Osprey rescued from fire zone
|The efforts of Lake Almanor Basin photographer Jan Davies and United States Forest Service employee Karen Juska rescue this grounded osprey from an uncertain fate Aug. 19. Photo by Jan Davies|
She said he had just gotten to the old dump road, about one-half mile in from Highway 89, where a strike team was staged, when he saw the grounded osprey and called her to take photographs.
“When I approached the road blockade manned by United States Forest Service employee Karen Juska and told her my purpose, she jumped in her truck and followed me,” Davies said.
Prior to driving out to take photographs, Davies attempted to call Pam Yeates in Westwood, who helped her rescue another osprey two years ago.
“I was only able to reach Yeates’s voice mail so I passed the telephone number on to Karen. Karen also called several officers of the California Department of Fish and Game, including Kyle Krall and retired officer Bob Orange,” she said.
Davies said Juska was leaving messages with anyone she could think of.
“In the meantime, I advised Karen to avoid stressing the bird, clearly in shock, by keeping people and vehicles away. She flagged the area and created a small roadblock to prevent any fire vehicles from hitting the grounded osprey.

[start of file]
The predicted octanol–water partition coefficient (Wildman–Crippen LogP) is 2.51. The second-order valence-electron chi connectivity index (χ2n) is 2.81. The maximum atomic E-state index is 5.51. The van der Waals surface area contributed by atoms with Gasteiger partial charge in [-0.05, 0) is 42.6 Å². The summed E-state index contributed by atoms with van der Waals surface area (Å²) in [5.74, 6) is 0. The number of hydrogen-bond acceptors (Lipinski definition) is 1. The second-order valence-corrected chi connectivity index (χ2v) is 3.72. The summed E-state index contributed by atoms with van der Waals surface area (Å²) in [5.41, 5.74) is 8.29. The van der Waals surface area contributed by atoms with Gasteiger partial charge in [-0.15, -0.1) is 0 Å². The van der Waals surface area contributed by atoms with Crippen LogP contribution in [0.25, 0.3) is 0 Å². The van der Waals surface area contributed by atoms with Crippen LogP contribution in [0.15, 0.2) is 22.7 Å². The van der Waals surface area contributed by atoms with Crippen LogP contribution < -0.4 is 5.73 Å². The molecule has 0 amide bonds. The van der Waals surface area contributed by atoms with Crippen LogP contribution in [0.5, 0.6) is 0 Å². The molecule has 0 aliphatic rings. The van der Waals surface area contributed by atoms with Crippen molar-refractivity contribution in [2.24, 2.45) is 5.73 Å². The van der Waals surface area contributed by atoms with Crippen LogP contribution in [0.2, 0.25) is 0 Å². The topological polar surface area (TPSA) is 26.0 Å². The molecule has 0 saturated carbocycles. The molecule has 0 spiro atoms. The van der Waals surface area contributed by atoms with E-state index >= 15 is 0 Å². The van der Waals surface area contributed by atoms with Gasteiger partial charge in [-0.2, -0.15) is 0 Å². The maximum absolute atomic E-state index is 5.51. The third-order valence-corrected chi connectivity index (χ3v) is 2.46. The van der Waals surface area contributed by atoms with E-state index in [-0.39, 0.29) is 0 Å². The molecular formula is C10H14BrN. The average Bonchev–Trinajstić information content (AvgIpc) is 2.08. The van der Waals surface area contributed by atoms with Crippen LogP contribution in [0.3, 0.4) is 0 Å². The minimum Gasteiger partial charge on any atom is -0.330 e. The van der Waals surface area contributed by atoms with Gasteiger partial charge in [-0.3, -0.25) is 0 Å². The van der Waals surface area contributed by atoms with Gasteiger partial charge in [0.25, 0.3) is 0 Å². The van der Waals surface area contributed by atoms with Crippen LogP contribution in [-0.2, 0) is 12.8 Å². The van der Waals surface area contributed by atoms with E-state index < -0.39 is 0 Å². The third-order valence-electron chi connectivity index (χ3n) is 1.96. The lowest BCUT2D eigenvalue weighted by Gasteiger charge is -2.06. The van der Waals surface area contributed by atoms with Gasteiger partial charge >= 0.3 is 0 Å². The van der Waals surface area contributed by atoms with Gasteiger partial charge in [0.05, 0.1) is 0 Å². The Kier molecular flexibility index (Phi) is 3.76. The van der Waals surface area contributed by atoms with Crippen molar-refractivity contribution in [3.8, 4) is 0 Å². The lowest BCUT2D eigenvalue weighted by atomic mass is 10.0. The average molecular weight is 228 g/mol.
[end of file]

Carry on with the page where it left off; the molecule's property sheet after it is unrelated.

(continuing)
“I really thought no one would be able to assist the bird and that it was probably a lost cause but I didn’t give full credit to how fervent Karen would be in securing the osprey and seeking help for it.
“She made me so hopeful that we could save it, though my doubts were strong that anyone would come through in time,” Davies added.
Upon her return home, Davies said she went online to Google the wildlife rescue rehabilitation facility that handles raptors in the Tahoe-Truckee area and left yet another message describing the situation and gave them Juska's name and cell number.
Davies said her husband spoke to Juska again Tuesday, Aug. 21.
“She told Bill my calls had saved the bird, that it had been taken to Truckee. I have no idea of which call saved the bird and it doesn't matter.
“What a great feeling of joy and relief that this bird was saved when we know so many are dying from the direct or indirect effects of the smoke that has caused havoc, especially for the bigger raptors.
“That rescued bird is my symbol of hope for this fire,” said Davies.
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